Steven Osborne in an Exciting Recital at the Queen Elizabeth Hall

 United KingdomUnited Kingdom Beethoven, Ravel, Prokofiev, Rachmaninov: Steven Osborne (Piano), Queen Elizabeth Hall, London. 5.10.2011 (RB)

Beethoven:  Sonata No. 14 in C sharp minor Op 27 No. 2 ‘Moonlight’
Ravel:  Gaspard de la nuit
Prokofiev:  Visions fugitives
Rachmaninov:  Sonata No. 2 in B flat minor


Steven Osborne is one of theUK’s most distinguished concert pianists and he has recently released Ravel and Rachmaninov CDs. His technical facility is second to none and for this recital he opted to play two of the most demanding works in the solo piano repertoire.

Osborne began his recital with Beethoven’s perennially popular ‘Moonlight’ sonata, a work which is so well known it is difficult to say anything fresh or original about it. He opted for a nice flowing tempo in the opening ‘adagio sostenuto’ evoking warm silky tones from the piano. The control of dynamics and tone was exemplary throughout and the melodic lines were beautifully shaped and crafted. The second movement was light, graceful and delicately articulated. The whirlwind arpeggios of the presto agitato finale were dispatched with energy and verve, and Osborne deployed a nicely judged variety of articulation before driving the sonata to its conclusion.

Ravel’s Gaspard de la nuit is technically extremely demanding and consists of three pieces based on poems by Aloysious Bertrand. ‘Ondine’ is a water nymph who lures unwary young men to their deaths; ‘Le Gibet’ depicts a lifeless body hanging on the gallows in a bleak and desolate sun; and ‘Scarbo’ is a shape-shifting demon who whirls and dances around the room before vanishing from sight. Osborne’s technical command in ‘Ondine’ was astonishing and he conjured a wide range of tonal colour and perfectly graded textures and dynamics from the piano. I thought he could perhaps have brought out more or the mercurial and sinister elements that one hears in the greatest performances of the work (Argerich, Michelangeli) but it was extremely good nonetheless. The tonal control in ‘Le Gibet’ was again exemplary with Osborne bringing out beautifully the layered textures and sonorities. Osborne was completely on top of the technical demands of the fiendishly difficult ‘Scarbo’. He brought out the impish malevolence of the piece and demonstrated a huge variety of touch, texture and tone colour.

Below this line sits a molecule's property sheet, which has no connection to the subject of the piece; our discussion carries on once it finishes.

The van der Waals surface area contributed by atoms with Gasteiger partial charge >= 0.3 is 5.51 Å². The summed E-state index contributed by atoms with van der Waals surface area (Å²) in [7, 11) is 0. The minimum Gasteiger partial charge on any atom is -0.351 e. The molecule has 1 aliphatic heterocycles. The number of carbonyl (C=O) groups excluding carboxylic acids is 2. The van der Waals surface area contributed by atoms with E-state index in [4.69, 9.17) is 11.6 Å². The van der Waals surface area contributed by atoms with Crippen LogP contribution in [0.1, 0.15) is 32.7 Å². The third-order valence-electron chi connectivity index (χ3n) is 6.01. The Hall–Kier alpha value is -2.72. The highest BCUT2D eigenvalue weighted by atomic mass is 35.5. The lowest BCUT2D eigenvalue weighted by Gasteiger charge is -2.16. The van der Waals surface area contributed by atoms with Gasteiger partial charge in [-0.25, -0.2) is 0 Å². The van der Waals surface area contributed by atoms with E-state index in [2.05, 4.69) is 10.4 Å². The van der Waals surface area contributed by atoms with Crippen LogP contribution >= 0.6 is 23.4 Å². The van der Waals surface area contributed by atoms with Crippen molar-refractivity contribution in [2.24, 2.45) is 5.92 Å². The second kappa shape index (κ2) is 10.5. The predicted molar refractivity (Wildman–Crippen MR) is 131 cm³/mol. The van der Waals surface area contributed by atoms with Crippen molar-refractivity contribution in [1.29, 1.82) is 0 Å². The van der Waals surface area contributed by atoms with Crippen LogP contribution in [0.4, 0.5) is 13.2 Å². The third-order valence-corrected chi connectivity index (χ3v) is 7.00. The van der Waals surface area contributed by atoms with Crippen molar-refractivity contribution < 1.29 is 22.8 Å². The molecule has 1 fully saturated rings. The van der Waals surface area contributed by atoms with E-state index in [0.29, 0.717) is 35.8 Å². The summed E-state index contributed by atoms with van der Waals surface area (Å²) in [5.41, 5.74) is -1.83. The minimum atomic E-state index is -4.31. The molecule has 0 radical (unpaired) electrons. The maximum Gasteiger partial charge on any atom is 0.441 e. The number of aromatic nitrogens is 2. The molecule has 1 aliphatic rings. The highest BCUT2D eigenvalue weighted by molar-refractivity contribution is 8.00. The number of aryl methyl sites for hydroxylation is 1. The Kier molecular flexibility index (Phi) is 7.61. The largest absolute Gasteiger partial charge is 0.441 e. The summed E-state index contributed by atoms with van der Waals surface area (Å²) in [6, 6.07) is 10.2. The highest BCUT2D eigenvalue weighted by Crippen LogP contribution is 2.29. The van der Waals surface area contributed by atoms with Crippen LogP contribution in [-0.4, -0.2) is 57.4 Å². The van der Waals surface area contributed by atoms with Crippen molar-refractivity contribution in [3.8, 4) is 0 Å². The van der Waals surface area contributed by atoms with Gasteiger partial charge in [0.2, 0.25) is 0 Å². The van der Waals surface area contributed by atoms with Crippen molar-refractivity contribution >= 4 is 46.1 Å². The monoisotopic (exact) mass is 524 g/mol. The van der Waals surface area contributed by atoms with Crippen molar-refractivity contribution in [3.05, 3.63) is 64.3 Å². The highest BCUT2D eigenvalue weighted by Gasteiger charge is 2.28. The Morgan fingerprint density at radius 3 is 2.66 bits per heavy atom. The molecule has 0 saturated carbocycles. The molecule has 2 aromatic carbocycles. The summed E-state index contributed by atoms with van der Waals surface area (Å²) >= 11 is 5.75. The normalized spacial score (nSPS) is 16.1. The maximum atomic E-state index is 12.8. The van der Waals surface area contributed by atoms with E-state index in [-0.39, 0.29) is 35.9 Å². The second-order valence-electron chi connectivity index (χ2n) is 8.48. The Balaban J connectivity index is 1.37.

Prokofiev’s Visions fugitives (‘Fleeting visions’) takes its name from the following line in a Russian poem by Balmont: “In every fugitive vision I see worlds, full of the changing play of rainbow hues”. It consists of a set of twenty piano miniatures. Nowadays, many pianists play a selection from the set but Osborne opted to play all twenty pieces. The opening ‘lentamente’ was elegantly phrased while the subsequent ‘andante’ had lots of bite and sarcasm. Osborne used the set to demonstrate the full range of the piano’s technical capabilities including brilliance and virtuosity (in the ‘animato’ and ‘allegro tranquillo’), lyricism and tonal beauty (the ‘pittoresco’ and ‘poetico’), parody and grotesquerie (the ‘ridicolosamente’ and ‘con vivacita’) and barbarism and savagery (the ‘feroce’ and ‘presto agitatissimo’). It was a highly accomplished performance of a work which is difficult to bring off in the concert hall.

Rachmaninov wrote two versions of his Second Sonata, the original in 1913 and a simplified revised version (which is the composer’s final version) 18 years later. Horowitz produced his own version in 1940 which is a conflation of the two and which won approval from the composer. Osborne has produced yet another variant modelled principally on the Horowitz version. In terms of the multiple versions of the sonata, I prefer the composer’s own revised version from 1931 although it is often thrilling to hear the other versions in the concert hall given the extreme technical bravura involved.

I thought Osborne’s version was interesting and a valiant attempt at capturing Rachmaninov’s daunting pyrotechnics while at the same time solving some of the sonata’s structural problems. Having said that, I thought that the structure came across as flabby in places, particularly in the last movement. Osborne’s actual playing of the sonata, however, is quite another matter and was one of the most exciting performances of this work I have ever heard in the concert hall. The opening ‘allegro agitato’ had all the requisite power and virtuosity that one could wish for with Osborne successfully negotiating the dense pianistic textures. He adopted a full rich tone for the opening of the slow movement and brought out beautifully the layered textures and grand sweep of the music. The finale was taken at full throttle with Osborne displaying every technical device in the pianist’s lexicon before working the piece up to an electrifying conclusion. There were many well deserved ‘bravos’ from the audience which led to Osborne playing a Rachmaninov prelude as an encore. Bravo Mr Osborne!

Robert Beattie